1. Work in public spaces

I personally hate working in coffee shops. I need quiet and coffee shops are not exactly quiet. However, I knew I needed to get out and have some human contact. So whether that’s a coffee shop or the beach, working in public spaces helps ease the loneliness of freelancing. It helps lessen my susceptibility to depression and feeling like I’m all alone in this life. Now, I always bring a headset and do the admin tasks in coffee shops and public libraries. Sometimes I check into a hotel for a couple of days and spend the afternoons working at the lounge or by the pool.

  1. Set limits and honor them

When Dopson went down that slippery slope and later noticed her writing quality was declining because she was overcommitting to clients, she decided it was time to step back and reevaluate things. “I’ve come back to freelancing with strict limits (2-3 articles per week) and no weekend working,” she shares. Dopson adds that “it’s hard to set those boundaries, especially when you feel like you’re missing out, but it’s worth it!”

  1. Talk to someone

When I was experiencing really bad burnout that triggered my depression and anxiety (it felt like everything I was doing was wrong), I thought talking to someone exclusively meant talking to a therapist face-to-face. Of course, that’s a solid option too! I cannot express how helpful having a therapist is! But sometimes, talking to a good friend is enough. Don’t wait for burnout to happen. Don’t wait for stress to get the best of you. Catch up with friends from time to time and share what’s going on with you. They don’t need to understand it fully—the simple act of listening helps.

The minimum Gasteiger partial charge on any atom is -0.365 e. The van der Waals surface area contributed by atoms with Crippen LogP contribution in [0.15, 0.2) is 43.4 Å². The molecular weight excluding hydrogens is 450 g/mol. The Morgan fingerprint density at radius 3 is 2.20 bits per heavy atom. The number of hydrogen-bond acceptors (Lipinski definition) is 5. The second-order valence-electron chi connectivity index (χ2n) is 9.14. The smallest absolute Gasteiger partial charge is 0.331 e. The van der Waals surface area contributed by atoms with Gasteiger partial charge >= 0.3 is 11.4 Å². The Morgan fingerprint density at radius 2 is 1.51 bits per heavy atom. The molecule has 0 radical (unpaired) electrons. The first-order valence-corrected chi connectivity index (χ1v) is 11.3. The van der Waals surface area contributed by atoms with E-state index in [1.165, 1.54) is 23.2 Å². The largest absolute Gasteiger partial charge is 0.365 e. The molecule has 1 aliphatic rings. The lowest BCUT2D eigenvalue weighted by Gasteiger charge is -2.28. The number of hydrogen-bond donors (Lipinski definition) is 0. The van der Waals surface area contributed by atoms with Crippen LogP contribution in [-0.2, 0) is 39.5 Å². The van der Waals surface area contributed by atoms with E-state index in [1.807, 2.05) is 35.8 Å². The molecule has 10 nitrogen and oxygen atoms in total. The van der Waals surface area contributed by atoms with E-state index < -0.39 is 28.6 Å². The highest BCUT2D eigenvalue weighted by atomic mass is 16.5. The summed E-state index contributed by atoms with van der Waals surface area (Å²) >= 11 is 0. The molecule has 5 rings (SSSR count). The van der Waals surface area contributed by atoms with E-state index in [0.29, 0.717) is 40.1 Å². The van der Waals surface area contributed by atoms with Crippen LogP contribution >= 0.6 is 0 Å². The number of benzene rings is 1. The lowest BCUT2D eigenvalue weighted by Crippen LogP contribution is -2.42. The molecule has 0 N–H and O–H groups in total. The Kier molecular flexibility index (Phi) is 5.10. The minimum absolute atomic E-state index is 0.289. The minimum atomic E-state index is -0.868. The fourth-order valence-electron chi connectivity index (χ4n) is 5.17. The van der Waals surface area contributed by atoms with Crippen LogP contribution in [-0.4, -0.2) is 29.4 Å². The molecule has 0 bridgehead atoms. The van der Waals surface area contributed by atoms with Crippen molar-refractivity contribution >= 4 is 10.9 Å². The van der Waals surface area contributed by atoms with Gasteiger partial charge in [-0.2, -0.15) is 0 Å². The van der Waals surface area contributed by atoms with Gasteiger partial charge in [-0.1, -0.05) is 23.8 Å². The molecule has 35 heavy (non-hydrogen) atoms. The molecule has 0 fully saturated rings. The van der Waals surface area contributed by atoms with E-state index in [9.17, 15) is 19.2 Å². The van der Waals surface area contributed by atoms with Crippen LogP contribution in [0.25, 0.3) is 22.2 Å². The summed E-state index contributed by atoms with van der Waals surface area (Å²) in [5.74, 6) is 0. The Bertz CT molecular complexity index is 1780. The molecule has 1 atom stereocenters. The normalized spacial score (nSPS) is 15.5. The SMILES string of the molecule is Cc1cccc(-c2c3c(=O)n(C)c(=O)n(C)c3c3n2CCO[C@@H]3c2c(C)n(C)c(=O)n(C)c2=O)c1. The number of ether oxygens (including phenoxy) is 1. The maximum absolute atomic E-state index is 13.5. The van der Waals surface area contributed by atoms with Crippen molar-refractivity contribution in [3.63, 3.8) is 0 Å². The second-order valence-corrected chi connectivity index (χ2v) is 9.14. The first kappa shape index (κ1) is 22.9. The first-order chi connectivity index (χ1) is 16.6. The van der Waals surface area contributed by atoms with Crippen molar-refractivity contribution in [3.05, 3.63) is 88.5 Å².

Tech tools that can help

There are also digital tools that can help. Believe it or not, my first tool was my phone’s alarm clock. I’d set an alarm for when it’s time to pause so I don’t end up working too much and skipping meals. There are also meditation apps that can help ground you, apps to help you sleep better, and even those that can provide online therapy, in case you’re not yet ready for the in-person kind. Here’s a list of some digital tools:

  • Calm – helps with meditation and sleep
  • Headspace – helps with meditation
  • Talkspace – helps with therapy access
  • Mindshift – helps with anxiety
  • MoodKit – helps with boosting your mood
  • Sanvello – helps with stress relief
  • BetterHelp – also helps with therapy access
  • Happify – helps with adding fun and happiness
  • Shine – helps with anxiety and stress with a focus on people of color
  • PacedBreathing – helps with breathing

Do what’s best for you

With so much content out there about freelancing, working from home, and remote work, it’s easy to end up following one’s tips and advice to the T. It’s great that there are now lots of resources, but keep in mind that it’s still about doing what’s best for you. This is to say, if working for 5 hours straight works for someone you follow on Instagram, that doesn’t necessarily mean it will work for you. And if you force yourself to do something that you’re not 100% okay with, you might end up stressing yourself. 

Some folks may be happier working from home. Others may want the company of co-workers. Some folks may prefer hustling for a few consecutive months then taking a couple of months off, others may want a more relaxed work schedule. Do what works for you. Do what feels right without compromising your mental health.

CategoriesRemote Work
Tammy Danan

Tammy Danan is a storyteller who reports on environmental and social issues. She also covers productivity, creative pursuits, and the future of work. Her words have appeared in VICE, Audubon.org, ZEKE Magazine, Shutterstock, Toggl, among others. You may find her on Instagram @SlowFreelancing.